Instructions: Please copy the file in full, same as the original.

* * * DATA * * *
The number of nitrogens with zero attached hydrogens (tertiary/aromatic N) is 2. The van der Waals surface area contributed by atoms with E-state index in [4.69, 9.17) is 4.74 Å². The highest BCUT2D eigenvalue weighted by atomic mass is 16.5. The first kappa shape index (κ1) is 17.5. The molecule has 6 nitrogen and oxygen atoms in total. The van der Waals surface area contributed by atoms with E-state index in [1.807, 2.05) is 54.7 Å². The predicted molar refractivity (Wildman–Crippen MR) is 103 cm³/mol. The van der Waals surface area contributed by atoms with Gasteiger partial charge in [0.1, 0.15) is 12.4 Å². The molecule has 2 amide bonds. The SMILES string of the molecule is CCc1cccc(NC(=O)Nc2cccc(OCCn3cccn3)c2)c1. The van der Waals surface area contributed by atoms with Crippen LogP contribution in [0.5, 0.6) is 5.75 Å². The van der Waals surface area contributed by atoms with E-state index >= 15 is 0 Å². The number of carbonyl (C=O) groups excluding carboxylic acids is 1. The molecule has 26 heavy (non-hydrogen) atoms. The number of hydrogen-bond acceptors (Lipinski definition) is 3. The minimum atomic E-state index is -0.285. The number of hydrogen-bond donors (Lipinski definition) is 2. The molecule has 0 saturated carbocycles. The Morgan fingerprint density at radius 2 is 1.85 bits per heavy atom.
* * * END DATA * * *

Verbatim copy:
The number of nitrogens with zero attached hydrogens (tertiary/aromatic N) is 2. The van der Waals surface area contributed by atoms with E-state index in [4.69, 9.17) is 4.74 Å². The highest BCUT2D eigenvalue weighted by atomic mass is 16.5. The first kappa shape index (κ1) is 17.5. The molecule has 6 nitrogen and oxygen atoms in total. The van der Waals surface area contributed by atoms with E-state index in [1.807, 2.05) is 54.7 Å². The predicted molar refractivity (Wildman–Crippen MR) is 103 cm³/mol. The van der Waals surface area contributed by atoms with Gasteiger partial charge in [0.1, 0.15) is 12.4 Å². The molecule has 2 amide bonds. The SMILES string of the molecule is CCc1cccc(NC(=O)Nc2cccc(OCCn3cccn3)c2)c1. The van der Waals surface area contributed by atoms with Crippen LogP contribution in [0.5, 0.6) is 5.75 Å². The van der Waals surface area contributed by atoms with E-state index >= 15 is 0 Å². The number of carbonyl (C=O) groups excluding carboxylic acids is 1. The molecule has 26 heavy (non-hydrogen) atoms. The number of hydrogen-bond acceptors (Lipinski definition) is 3. The minimum atomic E-state index is -0.285. The number of hydrogen-bond donors (Lipinski definition) is 2. The molecule has 0 saturated carbocycles. The Morgan fingerprint density at radius 2 is 1.85 bits per heavy atom.